Thu, 26 December 2013
Is an education what many believe it to be -- formal schooling -- or is it something more? It seems like something more as we begin this episode talking about our first memories of education...it didn't start with school. But, obviously, one cannot discuss education without [mostly] talking about school. After our early memories of being educated about something, we move on to this question: "Did you have any teachers that inspired and changed your life like you see in movies?"
Maybe we did; maybe we didn't...you'll have to listen to find out, but we definitely had teachers who soured us on schooling. So often, teachers are held up in high regard, but is it justified when so many teachers aren't all that great? (Not saying for a moment that a good teacher should be lumped in with the actions of poor teachers, but so often you hear things like, "Teachers should be paid more than athletes," and, truth be told...there are a lot of shitty teachers out there who probably don't deserve what they are already paid!)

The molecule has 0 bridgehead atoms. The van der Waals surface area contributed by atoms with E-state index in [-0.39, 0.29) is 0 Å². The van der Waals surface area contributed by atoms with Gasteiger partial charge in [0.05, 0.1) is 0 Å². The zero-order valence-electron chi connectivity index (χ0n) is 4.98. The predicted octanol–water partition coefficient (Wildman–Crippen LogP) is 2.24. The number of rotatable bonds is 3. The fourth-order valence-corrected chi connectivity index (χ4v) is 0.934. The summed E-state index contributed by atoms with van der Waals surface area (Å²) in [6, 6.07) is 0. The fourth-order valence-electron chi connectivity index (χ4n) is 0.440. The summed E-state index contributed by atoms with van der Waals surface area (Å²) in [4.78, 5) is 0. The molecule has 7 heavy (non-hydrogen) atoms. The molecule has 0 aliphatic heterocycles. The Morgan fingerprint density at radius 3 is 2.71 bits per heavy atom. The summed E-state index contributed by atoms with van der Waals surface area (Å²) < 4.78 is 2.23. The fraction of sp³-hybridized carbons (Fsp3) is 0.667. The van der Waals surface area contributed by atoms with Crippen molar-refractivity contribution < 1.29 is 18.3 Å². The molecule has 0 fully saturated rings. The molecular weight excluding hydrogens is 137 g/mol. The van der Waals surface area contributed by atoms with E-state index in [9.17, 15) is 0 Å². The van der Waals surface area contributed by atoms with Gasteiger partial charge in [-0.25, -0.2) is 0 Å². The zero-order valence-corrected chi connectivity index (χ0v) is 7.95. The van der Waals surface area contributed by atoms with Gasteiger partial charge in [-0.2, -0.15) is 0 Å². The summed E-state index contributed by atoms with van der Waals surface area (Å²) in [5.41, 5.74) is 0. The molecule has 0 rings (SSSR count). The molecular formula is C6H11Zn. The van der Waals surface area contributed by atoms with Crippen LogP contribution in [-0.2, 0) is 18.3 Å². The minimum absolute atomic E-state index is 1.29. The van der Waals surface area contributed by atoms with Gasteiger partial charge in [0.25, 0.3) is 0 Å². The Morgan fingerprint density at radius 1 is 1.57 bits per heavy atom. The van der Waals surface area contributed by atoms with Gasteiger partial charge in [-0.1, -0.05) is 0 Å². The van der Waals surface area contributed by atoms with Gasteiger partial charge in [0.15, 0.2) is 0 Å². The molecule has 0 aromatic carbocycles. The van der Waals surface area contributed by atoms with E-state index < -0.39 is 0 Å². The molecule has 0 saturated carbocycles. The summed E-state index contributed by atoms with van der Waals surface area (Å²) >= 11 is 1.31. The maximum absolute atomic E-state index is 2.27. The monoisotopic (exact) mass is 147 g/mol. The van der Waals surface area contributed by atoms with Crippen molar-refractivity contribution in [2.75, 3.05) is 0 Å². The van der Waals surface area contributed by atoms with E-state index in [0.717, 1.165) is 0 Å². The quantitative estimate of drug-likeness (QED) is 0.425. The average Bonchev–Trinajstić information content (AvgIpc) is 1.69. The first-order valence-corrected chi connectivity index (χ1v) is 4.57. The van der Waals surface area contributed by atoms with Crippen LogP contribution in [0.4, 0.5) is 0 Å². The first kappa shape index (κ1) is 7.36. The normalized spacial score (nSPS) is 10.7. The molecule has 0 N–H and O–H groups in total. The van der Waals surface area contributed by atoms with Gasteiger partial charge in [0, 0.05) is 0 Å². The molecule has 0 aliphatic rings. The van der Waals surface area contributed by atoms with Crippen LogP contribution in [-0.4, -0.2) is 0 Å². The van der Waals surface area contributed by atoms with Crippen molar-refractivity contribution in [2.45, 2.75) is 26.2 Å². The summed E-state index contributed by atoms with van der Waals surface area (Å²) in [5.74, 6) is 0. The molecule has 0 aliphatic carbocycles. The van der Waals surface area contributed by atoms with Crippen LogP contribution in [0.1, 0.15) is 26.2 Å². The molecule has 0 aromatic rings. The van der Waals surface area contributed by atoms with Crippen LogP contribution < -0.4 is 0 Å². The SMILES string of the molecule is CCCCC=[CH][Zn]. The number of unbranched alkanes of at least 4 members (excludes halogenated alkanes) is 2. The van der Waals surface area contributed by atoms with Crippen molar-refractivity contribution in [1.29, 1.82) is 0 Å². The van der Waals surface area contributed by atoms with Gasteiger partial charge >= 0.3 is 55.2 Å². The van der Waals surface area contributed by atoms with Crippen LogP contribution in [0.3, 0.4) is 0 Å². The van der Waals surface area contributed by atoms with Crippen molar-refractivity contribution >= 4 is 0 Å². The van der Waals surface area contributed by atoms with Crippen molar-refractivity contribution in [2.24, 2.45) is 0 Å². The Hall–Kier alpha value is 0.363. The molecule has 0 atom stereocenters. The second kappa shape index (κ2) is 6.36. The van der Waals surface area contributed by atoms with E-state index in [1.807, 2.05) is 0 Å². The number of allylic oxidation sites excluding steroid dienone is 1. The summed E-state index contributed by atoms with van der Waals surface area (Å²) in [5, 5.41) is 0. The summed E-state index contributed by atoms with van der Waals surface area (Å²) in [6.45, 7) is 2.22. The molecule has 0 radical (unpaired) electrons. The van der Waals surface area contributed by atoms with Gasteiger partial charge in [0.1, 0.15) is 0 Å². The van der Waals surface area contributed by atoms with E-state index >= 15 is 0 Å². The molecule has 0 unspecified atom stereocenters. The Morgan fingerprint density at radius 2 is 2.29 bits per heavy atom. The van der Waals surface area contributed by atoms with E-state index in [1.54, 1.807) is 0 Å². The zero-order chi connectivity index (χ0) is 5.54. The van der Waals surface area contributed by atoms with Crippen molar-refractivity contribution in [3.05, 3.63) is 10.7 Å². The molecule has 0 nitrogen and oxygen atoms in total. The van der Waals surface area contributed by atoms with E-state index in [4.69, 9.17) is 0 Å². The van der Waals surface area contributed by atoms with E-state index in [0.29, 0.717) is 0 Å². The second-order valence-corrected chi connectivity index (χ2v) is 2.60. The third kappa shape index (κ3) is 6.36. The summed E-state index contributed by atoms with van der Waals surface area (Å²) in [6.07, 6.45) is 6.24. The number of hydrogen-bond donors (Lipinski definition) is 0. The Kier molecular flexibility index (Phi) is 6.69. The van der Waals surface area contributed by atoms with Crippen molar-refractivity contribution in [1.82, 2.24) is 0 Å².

After that, it's on to standardized testing and the money that's tied to it. Is standardized testing good or bad? Is one who tests well "educated" -- is it possible to solve problems and be smart and not test well? (You can probably guess where we stand!) Does more money solve problems in districts, or are there bigger problems with education that money alone can't solve? Hell, why not just ask if the public school model is outdated altogether?
We take a different track and ask how we'd see our own children educated before stepping into home schooling/unschooling. Is homeschooling and unschooling bad? What about the arguments about socialization: is a school a good place for socialization, or can it be like Lord of the Flies for many, destroying the confidence of so many kids who would otherwise be social in other environments?
While most of this episode focuses on primary and secondary education, it's off to college...but is college worth it? Does a traditional education and college prepare younger people for adulthood and the real world, or is it more about discipline and then wondering why the person who previously had to ask for permission to use the restroom isn't suddenly the problem-solving adult they are expected to be after graduating high school?
Breaking from tradition, we move on to other interesting ways of educating people. After that, we build a time machine and go back with the ability to shape our own educations -- find out what we would have changed and how we'd have preferred to have been educated. And, as always, we wrap it all up by discussing the future...this time, what the future of education might be like...
If you're stuck in detention and looking for something to do, tell us some of your thoughts and feelings about education in the comments.